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awu381-F1: Functional MRI paradigm. Each block of trials started with the presentation of a fixation cross. Tapping condition: On appearance of a white arrow pointing to the left or right side, subjects were instructed to start tapping movements with maximum speed with the respective index finger as long as the respective arrow was shown (periods of 3 s), tapping periods were followed by a 2.5-s break again indicated by the fixation cross. In each block, four tapping periods were recorded. Free condition: On appearance of the fixation cross, subjects were instructed to press the left or right button with the respective index finger at any self-chosen time. Every response was followed by a visual feedback pointing to the side of the button-press. Thereafter, the fixation cross reappeared until the next response was given by the subject. Thus, subjects were free in terms of both movement lateralization and timing. Intern condition: Subjects were instructed to react as fast as possible and press the left or right button upon appearance of a double-headed arrow pointing to both sides. Hence, subjects were restricted to the time point of movement initiation but free in terms of movement lateralization. The fixation cross appeared for the time between stimuli. Extern condition: Subjects were instructed to react as fast as possible and press the left button upon appearance of an arrow pointing to the left or the right button upon appearance of an arrow pointing to the right. Thus, subjects were restricted to both time point and movement lateralization.

Mentions: We used a computerized motor task to probe basic motor functions as well as executive functions engaged in movement preparation and selection (Fig. 1). In all conditions, subjects responded via button presses on a MRI compatible response device using the right or left index finger. Visual stimuli were generated using the ‘Presentation’ software package (Version 10.3, Neurobehavioral Systems Inc.). The task comprised four conditions [slightly modified version of the task used in Michely et al. (2012)]. Each condition was presented in blocks of 20 s duration separated by resting baselines of 16 s during which subjects watched a blank screen. Each block was introduced by a one-word instruction presented for 2.5 s, informing the subject about which of the four conditions followed next.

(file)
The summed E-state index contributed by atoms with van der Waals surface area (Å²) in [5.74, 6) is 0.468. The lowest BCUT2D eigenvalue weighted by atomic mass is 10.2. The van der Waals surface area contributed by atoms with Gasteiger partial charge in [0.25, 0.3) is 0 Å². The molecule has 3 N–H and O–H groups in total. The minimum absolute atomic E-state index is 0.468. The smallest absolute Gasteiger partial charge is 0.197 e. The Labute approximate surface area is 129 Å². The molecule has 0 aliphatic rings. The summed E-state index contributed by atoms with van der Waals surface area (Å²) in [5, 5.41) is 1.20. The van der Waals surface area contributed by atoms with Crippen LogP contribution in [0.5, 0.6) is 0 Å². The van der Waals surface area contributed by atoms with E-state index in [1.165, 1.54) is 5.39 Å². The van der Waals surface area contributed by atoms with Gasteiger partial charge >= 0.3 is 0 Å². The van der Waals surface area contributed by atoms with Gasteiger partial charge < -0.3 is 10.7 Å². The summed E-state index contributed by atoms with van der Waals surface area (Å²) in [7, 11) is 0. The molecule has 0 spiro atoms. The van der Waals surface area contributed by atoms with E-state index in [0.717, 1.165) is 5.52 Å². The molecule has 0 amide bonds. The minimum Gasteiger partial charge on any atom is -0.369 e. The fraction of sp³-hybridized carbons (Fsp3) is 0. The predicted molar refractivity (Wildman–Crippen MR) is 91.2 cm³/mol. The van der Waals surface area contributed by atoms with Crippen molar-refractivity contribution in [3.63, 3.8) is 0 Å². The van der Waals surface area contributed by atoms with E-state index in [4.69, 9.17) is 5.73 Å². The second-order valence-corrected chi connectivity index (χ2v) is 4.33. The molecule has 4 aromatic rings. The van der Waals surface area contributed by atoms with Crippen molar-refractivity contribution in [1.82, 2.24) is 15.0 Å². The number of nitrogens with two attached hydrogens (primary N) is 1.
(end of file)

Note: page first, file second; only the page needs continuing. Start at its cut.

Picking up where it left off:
Dopaminergic modulation of motor network dynamics in Parkinson's disease.

Michely J, Volz LJ, Barbe MT, Hoffstaedter F, Viswanathan S, Timmermann L, Eickhoff SB, Fink GR, Grefkes C - Brain (2015)

Functional MRI paradigm. Each block of trials started with the presentation of a fixation cross. Tapping condition: On appearance of a white arrow pointing to the left or right side, subjects were instructed to start tapping movements with maximum speed with the respective index finger as long as the respective arrow was shown (periods of 3 s), tapping periods were followed by a 2.5-s break again indicated by the fixation cross. In each block, four tapping periods were recorded. Free condition: On appearance of the fixation cross, subjects were instructed to press the left or right button with the respective index finger at any self-chosen time. Every response was followed by a visual feedback pointing to the side of the button-press. Thereafter, the fixation cross reappeared until the next response was given by the subject. Thus, subjects were free in terms of both movement lateralization and timing. Intern condition: Subjects were instructed to react as fast as possible and press the left or right button upon appearance of a double-headed arrow pointing to both sides. Hence, subjects were restricted to the time point of movement initiation but free in terms of movement lateralization. The fixation cross appeared for the time between stimuli. Extern condition: Subjects were instructed to react as fast as possible and press the left button upon appearance of an arrow pointing to the left or the right button upon appearance of an arrow pointing to the right. Thus, subjects were restricted to both time point and movement lateralization.